My Story


In 2003 my life changed in a way I could have never expected. I gave birth to a beautiful baby girl, 3 weeks early, 5 days of labour and an epidural gone wrong. When I got pregnant with her, I was in the best shape of my life. I was healthy and happy and ready for the new bambino. My 6 lb, 9 oz bundle of pudge was dropped into my arms and ate right away. I had struggled to hold on to this baby. I had RH negative blood and she was RH positive. This means that my body thought she was a foreign object and was trying to get rid of her. In the first trimester, I was taken to the hospital to ensure she would stay with me.

She did. I made a promise that I would hold onto her no matter what. After 5 days of labour I was exhausted and ready to get the epidural. It was my 33rd birthday. I felt the needle go right through my spine. I said to the Dr. “you did it wrong”. He said “Nope”. It was my second baby and I knew what it should feel like.

During labour I felt the epidural tube twisting in my spine. After she came out – only 14 minutes of pushing – they pulled out the needle. My husband almost passed out. Blood and fluid shot across the room. It felt like someone had beaten me with a baseball bat.

My back felt bruised and a little broken. I went back to work 14 days after she was born. Took no help and pushed myself too hard.

In August (just about 3 months after her birth), I was walking my dog and children. My eldest ran out in the street. I grabbed her and all of a sudden felt like I had been shot. My legs went out from under me and I was blinded with white hot pain. It took me 45 minutes to walk home. Since that time, I have been on a long, complicated and hard journey to fight and stop the pain.

My family has been forever changed. I have lost friends, I have gained friends. My marriage has been tested and survived. I have struggled with mother guilt. I have learned what I am made of.

Here is what have I learned about pain:

  • Pain is invisible.
  • Pain is misunderstood.
  • Pain is forgotten.
  • It is hidden
  • It is difficult to treat
  • It is difficult to diagnose and prove
  • Pain thresholds are different for each person
  • Pain tolerance is different for each person
  • Pain is misjudged
  • Pain is exhausting
  • Pain is an evolving monster
  • Pain takes over your brain, body and soul
  • It changes you
  • It changes those around you
  • Pain is dismissed
  • Pain studies/medicine is underfunded and underpromoted
  • Pain patients make professionals run in a different direction
  • Pain patients are a liability, not a person
  • Pain can happen to anyone at anytime
  • Pain does not discriminate
  • Pain changes

With the population growing older,  the demands of chronic pain will increase. The Government has recently slashed pain clinics and studies. If you are in your 40s’ or 50s’ get ready to take care of your family members and their pain. Our health care system will not support you. Treatments and therapies for pain are expensive.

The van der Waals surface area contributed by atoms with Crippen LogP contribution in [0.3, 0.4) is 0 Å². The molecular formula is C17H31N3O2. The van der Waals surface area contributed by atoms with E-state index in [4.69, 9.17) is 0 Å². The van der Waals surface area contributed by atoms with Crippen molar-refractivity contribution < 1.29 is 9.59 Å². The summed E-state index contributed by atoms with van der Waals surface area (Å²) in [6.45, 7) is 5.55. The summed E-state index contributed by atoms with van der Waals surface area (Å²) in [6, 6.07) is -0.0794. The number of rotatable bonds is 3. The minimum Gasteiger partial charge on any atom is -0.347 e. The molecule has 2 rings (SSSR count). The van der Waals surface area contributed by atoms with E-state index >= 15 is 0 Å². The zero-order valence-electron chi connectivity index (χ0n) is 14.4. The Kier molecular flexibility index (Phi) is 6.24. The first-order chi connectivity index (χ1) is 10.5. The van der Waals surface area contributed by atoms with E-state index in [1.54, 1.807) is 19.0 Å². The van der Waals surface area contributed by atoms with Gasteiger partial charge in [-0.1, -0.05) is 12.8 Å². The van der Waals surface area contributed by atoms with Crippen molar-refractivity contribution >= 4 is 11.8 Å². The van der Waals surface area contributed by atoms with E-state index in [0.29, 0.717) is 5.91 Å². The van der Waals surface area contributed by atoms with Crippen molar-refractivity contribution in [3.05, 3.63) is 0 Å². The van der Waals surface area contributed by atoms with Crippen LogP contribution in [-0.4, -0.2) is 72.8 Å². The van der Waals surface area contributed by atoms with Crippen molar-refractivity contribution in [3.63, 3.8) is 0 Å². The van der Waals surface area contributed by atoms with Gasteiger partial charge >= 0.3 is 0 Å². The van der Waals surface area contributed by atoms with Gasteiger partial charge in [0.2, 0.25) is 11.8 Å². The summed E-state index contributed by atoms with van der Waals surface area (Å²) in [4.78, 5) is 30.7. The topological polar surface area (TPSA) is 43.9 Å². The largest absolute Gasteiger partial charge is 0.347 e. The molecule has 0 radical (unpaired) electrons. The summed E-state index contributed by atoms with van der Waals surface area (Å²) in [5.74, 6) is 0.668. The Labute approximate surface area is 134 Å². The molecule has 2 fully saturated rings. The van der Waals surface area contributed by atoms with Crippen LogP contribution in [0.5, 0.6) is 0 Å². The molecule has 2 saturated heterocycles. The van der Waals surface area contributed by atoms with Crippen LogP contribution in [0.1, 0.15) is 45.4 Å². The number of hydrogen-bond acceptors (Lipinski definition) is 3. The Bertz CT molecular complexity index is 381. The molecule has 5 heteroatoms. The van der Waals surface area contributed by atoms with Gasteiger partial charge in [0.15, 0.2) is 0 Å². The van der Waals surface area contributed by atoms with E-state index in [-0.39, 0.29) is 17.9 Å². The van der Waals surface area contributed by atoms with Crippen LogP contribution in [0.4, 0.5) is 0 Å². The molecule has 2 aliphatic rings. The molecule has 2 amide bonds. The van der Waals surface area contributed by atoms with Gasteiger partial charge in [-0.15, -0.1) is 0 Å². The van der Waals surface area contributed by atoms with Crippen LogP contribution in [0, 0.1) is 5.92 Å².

I am hoping by sharing my story, I am able to help someone else. A life in pain is lonely and misunderstood. There were few places I could go to find stories about coping with day to day life. Lots of sites offered treatments, advice and warnings, but not many where someone just said what it was like.

My family also did not have any resources available to them. How do you live with someone in pain? Where do you go? What about your kids, friends, in-laws or co-workers? What resources are available to them?  I wanted to put in a section dedicated to these folks.

Readers are welcome to participate, contribute, distribute and/or share this Blog with anyone. If you have any ideas or topics you want to share, please contact me.

For what it is worth, I hope this is helpful for all concerned. If Chronic Pain affects your life, make sure you consult a medical professional. This site, is for social and supportive uses only and not in any way a substitute for medical advice or care.

I hope this provides you with a little help. We need all the help we can get.

18 thoughts on “My Story

  1. REally great blog! Very well written. Isn’t it amazing how doctors think they know our bodies better than we do? Just as when you told him he had inserted the epidural wrong, he just outright says “nope”….so aggravating. I’m enjoying going thru some of your entries! I’m currently laid up with a broken foot/ankle, so have some extra time and am catching up on some blogs…this injury added to my already long enough list of health issues (antiphospholipid syndrome, adhesions/scar tissue, inoperal ventral hernia, short gut syndrome, ibs, fibromyalgia, ddd, osteoarthritis and IC)….gives me quite a bit of time where I can read some of my favorite bloggers! And allows me to be inspired by them and learn from them and to stop feeling like I am the only person suffering in the world! Thanks for sharing! xoxox